Their visit will include classes and workshops that cross academic disciplines, a visit to Waltham High School and a world music concert in Slosberg Music Center on March 1. Tickets for the concert are $20, $15 for the Brandeis community and seniors, and $5 for students.

A full schedule of events is available on the MusicUnitesUS website.

But first, learn how it began, in a Q&A with Eissenberg.

What is the idea behind MusicUnitesUS?

I started MusicUnitesUS (MUUS) in the wake of the events of 9/11 as an outreach program to the Waltham schools. Bluntly put, I wanted to counter the image of the gun with the sounds of a love song. That, of course, is a simplification. But it gets to the point – we need to find a way to hear the whole story, and music has been offering that since the first lullaby, the first prayer.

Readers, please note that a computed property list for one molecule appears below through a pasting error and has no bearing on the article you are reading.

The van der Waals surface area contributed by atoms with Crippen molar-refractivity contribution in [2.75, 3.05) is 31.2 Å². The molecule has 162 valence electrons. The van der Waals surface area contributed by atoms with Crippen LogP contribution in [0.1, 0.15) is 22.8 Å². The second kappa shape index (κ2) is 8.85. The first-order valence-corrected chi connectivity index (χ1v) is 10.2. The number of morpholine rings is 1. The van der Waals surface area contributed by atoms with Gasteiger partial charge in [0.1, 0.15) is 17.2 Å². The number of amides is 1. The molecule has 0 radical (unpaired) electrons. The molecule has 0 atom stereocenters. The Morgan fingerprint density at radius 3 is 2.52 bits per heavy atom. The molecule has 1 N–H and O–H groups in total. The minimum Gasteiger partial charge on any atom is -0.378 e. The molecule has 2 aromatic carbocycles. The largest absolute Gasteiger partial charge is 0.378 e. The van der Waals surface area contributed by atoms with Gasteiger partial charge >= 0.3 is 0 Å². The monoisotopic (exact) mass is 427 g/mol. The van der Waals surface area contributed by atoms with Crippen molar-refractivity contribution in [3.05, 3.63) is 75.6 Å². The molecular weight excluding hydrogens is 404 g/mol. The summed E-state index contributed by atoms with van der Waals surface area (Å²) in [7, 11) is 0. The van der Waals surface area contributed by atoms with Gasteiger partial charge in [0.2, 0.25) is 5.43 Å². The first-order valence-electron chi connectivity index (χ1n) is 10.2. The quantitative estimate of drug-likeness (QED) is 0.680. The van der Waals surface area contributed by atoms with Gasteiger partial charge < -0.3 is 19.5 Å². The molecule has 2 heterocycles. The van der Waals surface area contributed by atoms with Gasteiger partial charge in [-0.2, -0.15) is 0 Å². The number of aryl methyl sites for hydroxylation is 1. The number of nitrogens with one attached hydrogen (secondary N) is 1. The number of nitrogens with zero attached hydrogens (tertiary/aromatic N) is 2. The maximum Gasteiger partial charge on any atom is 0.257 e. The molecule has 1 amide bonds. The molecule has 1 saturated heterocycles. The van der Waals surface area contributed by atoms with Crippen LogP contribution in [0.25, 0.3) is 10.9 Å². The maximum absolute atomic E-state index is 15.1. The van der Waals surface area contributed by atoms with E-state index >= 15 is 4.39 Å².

Music is not a universal language.  The very fact that music can sound so different according to place, time, and function, is evidence that music is many, many languages. The idea behind MUUS is that music offers us the means to explore our differences, and in doing so, helps us come toward each other.

The program offers us the chance to listen together in the context of classes across the academy. Musicians from around the world come to campus to share their virtuosity, ideas of beauty, and traditional values through sound. Listening to these sounds, whether from the standpoint of anthropology, global studies, gender studies, history, philosophy, or in my own World Musics class, can reveal so much about culture and society. I think this deepens our appreciation of each other, and helps us to understand the many different world views.